The quality of grounds available to these judges was unsurpassed. Alas, the quality and number of dogs was an extreme challenge. As in other recent US Nationals, water has been almost taboo because of it's time factor. Instead we have seen very tight marks, killer hen pheasant check downs and some inconsequential blinds.
    I am a firm believer that a National winner should be an all around dog displaying great marking but also lining and blind control, obedience, style and courage! I happen to know that many AKC NFC NAFC have these traits but in reality they have not been required to display them.

    Often, rotation and luck have helped a lot. Nonetheless, Juice is a most worthy NFC Champion.

    We complain about our CKC National entries but for the most part we tend to test thoroughly on big land and water and on blinds and marks. We don't have the numbers and the competition and the flyers and the extremes but we have a good game. Our weekend trials are erratic. like those down south. Work is needed here! AND we need to support our Nationals!

    Regards

    Dennis
    Last edited by RetrieversONLINE; 11-21-2017 at 12:41 AM.

  7. #7
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    Dennis,

    I realize the size of the entries dictates what the judges have to do, but this does not make it fair to the competitors nor does it allow the best all around retriever to step forward. I also believe that the Canadian National gives the judges the best chance to test the dogs in multiple areas.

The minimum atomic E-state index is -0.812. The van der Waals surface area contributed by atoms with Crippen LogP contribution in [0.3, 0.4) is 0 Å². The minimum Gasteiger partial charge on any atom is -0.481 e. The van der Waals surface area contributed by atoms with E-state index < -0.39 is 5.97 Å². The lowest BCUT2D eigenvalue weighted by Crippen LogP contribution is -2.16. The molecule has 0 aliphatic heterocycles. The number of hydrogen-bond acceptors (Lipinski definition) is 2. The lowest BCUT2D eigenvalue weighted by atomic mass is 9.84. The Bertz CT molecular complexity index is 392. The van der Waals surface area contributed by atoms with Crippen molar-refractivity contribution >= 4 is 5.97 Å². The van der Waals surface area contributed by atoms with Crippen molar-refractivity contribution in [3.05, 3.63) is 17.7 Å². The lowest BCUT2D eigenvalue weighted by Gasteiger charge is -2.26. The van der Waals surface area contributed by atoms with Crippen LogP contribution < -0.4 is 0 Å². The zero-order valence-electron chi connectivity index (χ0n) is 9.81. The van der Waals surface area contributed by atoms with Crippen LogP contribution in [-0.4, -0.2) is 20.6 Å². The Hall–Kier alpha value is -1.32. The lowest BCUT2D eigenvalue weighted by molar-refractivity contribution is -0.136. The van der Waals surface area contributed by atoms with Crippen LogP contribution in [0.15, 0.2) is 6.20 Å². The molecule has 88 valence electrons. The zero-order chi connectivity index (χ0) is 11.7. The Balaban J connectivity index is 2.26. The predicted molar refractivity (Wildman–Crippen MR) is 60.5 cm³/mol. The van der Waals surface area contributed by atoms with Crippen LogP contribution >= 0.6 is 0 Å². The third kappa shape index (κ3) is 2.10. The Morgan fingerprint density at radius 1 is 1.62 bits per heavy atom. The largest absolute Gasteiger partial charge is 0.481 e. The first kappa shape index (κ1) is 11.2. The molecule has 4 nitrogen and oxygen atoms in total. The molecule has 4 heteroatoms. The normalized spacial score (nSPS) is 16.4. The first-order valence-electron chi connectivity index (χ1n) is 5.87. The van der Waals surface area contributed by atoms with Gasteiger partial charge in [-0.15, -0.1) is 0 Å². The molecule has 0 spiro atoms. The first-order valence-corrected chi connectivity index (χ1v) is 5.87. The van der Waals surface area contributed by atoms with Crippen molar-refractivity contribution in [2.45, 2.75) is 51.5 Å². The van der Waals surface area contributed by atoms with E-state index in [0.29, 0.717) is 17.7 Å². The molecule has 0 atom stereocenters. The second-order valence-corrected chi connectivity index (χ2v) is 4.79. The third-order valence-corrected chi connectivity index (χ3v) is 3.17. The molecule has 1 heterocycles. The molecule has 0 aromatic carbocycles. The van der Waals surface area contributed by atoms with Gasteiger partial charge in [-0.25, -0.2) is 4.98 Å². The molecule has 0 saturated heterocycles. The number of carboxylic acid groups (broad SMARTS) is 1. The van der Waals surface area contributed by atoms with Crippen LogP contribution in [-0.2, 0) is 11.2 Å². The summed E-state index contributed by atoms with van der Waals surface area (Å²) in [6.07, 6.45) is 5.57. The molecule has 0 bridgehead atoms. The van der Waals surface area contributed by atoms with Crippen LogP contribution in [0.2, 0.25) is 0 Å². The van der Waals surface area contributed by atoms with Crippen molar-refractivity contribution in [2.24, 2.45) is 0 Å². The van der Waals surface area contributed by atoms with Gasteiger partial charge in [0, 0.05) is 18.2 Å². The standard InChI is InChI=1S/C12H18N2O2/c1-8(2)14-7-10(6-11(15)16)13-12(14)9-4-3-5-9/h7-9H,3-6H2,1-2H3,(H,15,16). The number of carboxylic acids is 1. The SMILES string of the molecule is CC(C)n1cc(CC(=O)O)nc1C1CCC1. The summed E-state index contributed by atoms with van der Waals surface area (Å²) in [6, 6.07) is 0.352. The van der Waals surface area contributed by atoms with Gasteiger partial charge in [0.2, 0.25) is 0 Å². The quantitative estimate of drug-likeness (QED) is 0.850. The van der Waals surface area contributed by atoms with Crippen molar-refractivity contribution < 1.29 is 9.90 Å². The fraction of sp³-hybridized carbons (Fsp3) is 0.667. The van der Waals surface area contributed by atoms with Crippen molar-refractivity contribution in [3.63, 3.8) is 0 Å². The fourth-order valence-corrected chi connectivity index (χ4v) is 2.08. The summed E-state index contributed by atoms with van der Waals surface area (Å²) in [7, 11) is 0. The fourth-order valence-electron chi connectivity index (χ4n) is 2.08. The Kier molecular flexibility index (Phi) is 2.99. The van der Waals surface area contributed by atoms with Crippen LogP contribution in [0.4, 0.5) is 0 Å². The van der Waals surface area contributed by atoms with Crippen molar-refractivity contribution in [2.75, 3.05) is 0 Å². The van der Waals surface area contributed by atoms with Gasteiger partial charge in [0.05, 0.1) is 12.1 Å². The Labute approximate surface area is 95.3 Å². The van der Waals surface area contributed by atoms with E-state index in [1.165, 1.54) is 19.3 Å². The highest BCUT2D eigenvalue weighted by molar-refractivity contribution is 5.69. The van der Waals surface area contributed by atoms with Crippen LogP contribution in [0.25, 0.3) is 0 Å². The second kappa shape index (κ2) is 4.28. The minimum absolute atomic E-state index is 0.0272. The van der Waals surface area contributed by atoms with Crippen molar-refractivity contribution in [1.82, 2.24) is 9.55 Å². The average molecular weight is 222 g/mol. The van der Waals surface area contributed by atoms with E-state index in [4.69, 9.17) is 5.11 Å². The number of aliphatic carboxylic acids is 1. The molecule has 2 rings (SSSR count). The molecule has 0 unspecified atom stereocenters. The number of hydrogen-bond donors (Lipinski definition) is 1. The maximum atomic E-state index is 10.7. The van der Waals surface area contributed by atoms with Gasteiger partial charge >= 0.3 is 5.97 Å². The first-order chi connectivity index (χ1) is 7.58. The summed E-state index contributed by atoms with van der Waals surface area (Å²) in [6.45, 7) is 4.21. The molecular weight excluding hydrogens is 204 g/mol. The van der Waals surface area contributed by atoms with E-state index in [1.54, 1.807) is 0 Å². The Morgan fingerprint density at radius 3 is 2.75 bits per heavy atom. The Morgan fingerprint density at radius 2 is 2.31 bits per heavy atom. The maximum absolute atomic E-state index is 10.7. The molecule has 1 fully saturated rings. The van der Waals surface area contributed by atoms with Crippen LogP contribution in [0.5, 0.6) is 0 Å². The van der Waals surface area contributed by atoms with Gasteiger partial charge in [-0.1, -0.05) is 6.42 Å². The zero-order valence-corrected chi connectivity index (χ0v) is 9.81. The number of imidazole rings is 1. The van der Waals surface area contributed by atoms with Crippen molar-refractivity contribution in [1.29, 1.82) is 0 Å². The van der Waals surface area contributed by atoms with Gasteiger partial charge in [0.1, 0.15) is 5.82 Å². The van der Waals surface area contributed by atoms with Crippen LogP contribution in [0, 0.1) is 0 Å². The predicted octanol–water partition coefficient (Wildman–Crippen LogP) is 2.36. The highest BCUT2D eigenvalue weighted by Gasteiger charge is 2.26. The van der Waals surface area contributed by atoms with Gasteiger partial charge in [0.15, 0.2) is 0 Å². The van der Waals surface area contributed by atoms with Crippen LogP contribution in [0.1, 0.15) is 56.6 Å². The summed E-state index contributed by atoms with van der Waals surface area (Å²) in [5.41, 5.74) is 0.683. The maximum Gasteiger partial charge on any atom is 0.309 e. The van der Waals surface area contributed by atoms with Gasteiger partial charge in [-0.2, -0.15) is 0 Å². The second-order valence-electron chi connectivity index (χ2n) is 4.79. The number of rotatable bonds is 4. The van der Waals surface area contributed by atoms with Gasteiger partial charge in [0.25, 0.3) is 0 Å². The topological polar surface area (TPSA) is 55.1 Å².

Has the US National committee ever considered the possibility of increasing the number of days to hold their event. If time is an issue, why not give the judges an additional 3 days ie. start on Wednesday to fairly judges the dogs and handlers? I am quite sure that the increase in days would not effect the participation in their national.

    Regarding weekend trials.... when is the last time that we have had a judges seminar? And second question .... who would listen?

    Have a good winter.

    Peter

  8. #8
    You're right about the Judges Seminar. It's difficult to get those who could benefit to attend. I think clubs should be very judicious when selecting people to judge.

    I train on the grounds selected for the US National, they do not come any better. This year's National certainly generates some questions.....

  9. #9
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    I think it was a travesty to utilize such a small amount of the available land that the judges had at their disposal. My view of every National(s) is that the very best tests should be constructed and utilized to test the field and as the field is diverse and so should the tests. My biggest pet peeve is that on the water tests no boats were used again. I love to use a field of hay bales but I think they were used too often in this National. That being said I think these were some of the best grounds for both tests and training. I love the drone overhead views as that added clarity to the ground views to give a more complete picture of what the tests looked like. I don't buy the time constraint issue when you have these quality grounds. I know of the time constraint issues with large entries but these grounds could have solved most if not all the time issues.
    I second that seminars are needed to educate the entire FT community, I would love to attend anything within a reasonable 6-8 hr driving distance.

    I concur with you Dennis Juice is a very deserving champion
    Glynn